Over 1,000 employees of Council of Industry member Global Foundries U.S. 2 LLC at the former IBM East Fishkill facility are expected to transition to new owner Onsemi when the sale is complete on December 31, 2022. Assistant Dutchess County Executive Ronald Hicks, Jr. said the county has been working with ONSemi on the transition of the employees.
County officials recently toured one of the areas in which ONSemi is expanding. The new space is located in two buildings previously unutilized by Global Foundries, and ONSemi plans to use the 100,000 square feet for testing and “post fab” production. “The ONsemi takeover and this expansion have bolstered confidence in the fab’s future and long-term growth in the county’s tech industry,” said Think Dutchess President Sarah Lee.
Was The Forecast For Hurricane Ian Bad? Depends On Your Perspective
Hurricane Ian was the fifth strongest storm to make landfall in the U.S. and was a particularly challenging storm to forecast. Was the forecast for Hurricane Ian bad? The answer really depends on your perspective. First, let’s deal with the meteorological and scientific answer. Hurricane experts point out that over the entire time, the most highly-impacted area around Lee County was always within the cone of uncertainty.
Most people interpret the cone incorrectly and assume the storm is forecasted to go down the center of the cone. However, the official National Hurricane Center definition says, “The cone represents the probable track of the center of a tropical cyclone.” Essentially, this says there is a chance the storm can track anywhere within the cone. And the ultimate region of impact was always in the cone. The answer to the question posed about the accuracy may be very different for someone adversely impacted or did not follow the storm closely. The reality for many people is they receive a forecast from their App or favorite TV source and then act on that static information. At the end of the day, this question remains. Is our weather jargon and public interpretation properly aligned for risk messaging?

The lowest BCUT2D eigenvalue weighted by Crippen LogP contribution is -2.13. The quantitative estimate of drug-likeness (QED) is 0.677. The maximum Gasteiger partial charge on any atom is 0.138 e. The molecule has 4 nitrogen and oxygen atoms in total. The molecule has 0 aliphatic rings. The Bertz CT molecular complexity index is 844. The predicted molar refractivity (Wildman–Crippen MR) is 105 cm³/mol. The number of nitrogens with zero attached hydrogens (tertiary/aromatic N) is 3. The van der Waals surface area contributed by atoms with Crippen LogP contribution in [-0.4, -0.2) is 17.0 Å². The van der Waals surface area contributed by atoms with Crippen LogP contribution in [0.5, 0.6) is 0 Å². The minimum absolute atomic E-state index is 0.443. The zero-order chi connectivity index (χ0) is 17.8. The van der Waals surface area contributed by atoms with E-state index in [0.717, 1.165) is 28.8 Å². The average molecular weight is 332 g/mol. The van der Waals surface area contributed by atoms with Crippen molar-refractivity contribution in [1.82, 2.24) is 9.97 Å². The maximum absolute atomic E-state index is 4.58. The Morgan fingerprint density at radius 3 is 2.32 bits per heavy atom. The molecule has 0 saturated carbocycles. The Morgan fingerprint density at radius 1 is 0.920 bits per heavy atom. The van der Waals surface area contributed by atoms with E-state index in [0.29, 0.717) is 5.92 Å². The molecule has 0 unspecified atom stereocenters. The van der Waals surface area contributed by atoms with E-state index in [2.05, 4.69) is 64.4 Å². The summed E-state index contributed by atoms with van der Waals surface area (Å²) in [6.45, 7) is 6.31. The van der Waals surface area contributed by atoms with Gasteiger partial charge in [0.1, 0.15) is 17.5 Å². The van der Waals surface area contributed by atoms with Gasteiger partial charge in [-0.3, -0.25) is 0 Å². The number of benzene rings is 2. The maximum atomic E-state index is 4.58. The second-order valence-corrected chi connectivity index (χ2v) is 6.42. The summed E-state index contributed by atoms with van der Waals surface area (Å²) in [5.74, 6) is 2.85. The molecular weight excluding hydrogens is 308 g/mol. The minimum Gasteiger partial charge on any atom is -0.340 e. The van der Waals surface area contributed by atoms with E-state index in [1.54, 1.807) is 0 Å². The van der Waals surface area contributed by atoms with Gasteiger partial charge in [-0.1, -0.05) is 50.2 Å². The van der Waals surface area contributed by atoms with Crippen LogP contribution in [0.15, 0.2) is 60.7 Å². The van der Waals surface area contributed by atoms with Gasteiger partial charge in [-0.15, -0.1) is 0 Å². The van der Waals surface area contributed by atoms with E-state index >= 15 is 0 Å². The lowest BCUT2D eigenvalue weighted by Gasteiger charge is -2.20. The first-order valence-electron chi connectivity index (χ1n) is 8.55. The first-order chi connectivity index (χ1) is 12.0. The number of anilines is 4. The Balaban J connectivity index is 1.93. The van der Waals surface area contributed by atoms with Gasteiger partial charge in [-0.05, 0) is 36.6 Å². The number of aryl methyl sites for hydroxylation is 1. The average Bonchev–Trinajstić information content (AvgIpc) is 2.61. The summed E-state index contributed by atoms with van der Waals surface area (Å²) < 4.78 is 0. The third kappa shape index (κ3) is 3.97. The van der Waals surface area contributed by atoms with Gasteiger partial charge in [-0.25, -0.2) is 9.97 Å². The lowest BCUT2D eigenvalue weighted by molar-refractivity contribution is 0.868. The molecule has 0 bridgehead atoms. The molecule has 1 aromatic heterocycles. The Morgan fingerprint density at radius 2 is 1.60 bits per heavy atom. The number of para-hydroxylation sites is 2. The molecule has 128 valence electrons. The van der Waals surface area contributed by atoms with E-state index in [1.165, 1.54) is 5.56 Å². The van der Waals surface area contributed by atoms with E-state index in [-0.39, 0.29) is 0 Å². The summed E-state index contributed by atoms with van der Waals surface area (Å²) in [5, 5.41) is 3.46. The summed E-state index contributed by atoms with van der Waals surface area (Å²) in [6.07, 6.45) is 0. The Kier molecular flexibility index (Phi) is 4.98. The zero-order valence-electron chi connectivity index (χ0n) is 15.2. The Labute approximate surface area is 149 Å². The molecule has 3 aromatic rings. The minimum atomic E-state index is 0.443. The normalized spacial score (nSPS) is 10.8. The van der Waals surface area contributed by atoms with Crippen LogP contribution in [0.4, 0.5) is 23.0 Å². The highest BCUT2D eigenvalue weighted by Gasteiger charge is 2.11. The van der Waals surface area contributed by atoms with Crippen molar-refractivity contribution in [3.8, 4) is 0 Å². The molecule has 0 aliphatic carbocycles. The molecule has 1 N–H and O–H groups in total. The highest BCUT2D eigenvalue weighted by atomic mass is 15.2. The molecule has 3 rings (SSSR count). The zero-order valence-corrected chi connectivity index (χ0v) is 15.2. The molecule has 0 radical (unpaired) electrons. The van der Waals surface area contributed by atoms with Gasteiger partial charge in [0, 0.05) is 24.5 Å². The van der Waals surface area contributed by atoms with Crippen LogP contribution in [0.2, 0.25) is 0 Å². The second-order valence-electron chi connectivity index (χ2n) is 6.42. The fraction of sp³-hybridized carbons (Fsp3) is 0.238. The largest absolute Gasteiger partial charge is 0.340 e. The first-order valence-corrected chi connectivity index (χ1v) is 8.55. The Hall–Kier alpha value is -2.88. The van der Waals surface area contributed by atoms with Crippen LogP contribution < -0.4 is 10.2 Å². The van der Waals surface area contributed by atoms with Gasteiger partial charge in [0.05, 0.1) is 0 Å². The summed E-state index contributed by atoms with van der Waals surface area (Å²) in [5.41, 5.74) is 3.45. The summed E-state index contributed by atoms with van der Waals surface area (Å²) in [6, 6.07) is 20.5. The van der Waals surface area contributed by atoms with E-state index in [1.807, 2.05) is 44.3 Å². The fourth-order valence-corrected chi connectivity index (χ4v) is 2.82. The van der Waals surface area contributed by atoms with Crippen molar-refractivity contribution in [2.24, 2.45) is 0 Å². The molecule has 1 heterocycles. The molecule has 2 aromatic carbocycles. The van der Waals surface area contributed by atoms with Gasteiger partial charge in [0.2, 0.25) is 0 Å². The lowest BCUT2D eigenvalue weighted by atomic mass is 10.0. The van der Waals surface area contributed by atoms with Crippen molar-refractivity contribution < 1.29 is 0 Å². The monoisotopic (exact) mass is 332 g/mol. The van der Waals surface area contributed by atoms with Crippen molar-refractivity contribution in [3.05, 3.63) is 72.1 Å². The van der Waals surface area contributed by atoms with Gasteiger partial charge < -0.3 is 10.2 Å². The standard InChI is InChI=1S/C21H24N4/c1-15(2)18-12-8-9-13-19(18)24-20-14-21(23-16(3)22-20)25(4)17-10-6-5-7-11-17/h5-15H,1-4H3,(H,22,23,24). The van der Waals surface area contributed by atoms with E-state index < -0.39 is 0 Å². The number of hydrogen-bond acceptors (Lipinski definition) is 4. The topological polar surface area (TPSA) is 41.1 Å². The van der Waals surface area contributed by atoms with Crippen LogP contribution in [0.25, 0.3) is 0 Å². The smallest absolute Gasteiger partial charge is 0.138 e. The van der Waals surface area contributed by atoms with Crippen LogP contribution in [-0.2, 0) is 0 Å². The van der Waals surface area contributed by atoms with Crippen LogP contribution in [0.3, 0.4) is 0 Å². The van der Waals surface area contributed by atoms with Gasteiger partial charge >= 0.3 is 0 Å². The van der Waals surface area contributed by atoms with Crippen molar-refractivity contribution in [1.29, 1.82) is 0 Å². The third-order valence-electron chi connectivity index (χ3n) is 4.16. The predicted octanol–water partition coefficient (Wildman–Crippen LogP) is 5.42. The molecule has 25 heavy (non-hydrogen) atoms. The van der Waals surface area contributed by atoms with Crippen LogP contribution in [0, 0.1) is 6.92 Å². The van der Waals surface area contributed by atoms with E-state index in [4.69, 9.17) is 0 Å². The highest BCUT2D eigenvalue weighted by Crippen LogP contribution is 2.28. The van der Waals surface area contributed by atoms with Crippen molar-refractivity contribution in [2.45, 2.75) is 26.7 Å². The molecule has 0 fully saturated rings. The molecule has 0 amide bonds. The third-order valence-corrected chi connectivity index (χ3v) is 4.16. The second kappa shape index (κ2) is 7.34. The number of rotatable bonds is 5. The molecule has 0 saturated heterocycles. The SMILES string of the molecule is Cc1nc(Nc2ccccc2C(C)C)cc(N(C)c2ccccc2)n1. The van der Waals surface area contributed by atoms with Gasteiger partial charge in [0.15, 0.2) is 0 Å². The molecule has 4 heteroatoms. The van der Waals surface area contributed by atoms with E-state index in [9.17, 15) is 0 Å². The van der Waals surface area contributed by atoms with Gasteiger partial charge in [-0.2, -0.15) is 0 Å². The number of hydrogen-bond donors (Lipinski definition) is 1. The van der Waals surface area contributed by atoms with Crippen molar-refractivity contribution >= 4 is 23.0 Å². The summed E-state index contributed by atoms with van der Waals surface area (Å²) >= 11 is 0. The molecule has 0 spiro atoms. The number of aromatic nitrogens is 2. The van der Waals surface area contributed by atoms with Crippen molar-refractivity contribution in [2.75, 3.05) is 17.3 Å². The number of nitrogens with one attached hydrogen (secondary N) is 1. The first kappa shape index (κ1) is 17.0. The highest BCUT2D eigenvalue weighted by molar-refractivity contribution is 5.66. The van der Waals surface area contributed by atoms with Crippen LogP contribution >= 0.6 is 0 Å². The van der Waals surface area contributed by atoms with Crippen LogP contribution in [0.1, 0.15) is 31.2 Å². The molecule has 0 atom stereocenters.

Tesla Reports Record Deliveries, Logistical Challenges
Tesla Inc. on Sunday announced lower-than-expected electric vehicle deliveries in the third quarter, as logistical challenges overshadowed its record deliveries. The top electric car maker said "it is becoming increasingly challenging to secure vehicle transportation capacity and at a reasonable cost," but some analysts were also concerned about demand for high-ticket items due to the weakening global economy.
Tesla delivered 343,830 electric vehicles, a record for the world's most valuable automaker, but less than the 359,162 analysts on average had expected, according to Refinitiv. A year earlier Tesla delivered 241,300 units. The latest deliveries fell short of Tesla's production of 365,923 vehicles, which is rare for the automaker which has seen its deliveries higher or similar to production in many of recent quarters.
Nobel Prize Awarded to Svante Pääbo for Discoveries in Evolution
The Nobel Prize in Physiology or Medicine was awarded to Sweden-born geneticist Svante Pääbo, recognizing him for discoveries related to the genomes of extinct human groups that shed light on the genetic characteristics unique to present-day humans.
The committee said Dr. Pääbo overcame challenges in recovering and analyzing ancient DNA to sequence the genome of the Neanderthal, an extinct relative of present-day humans. He also discovered a previously unknown human relative, called the Denisova. He is based at the Max Planck Institute for Evolutionary Anthropology in Germany. Sequencing those genomes provided a crucial reference point for scientists in understanding the genetic divergence that make Homo sapiens unique.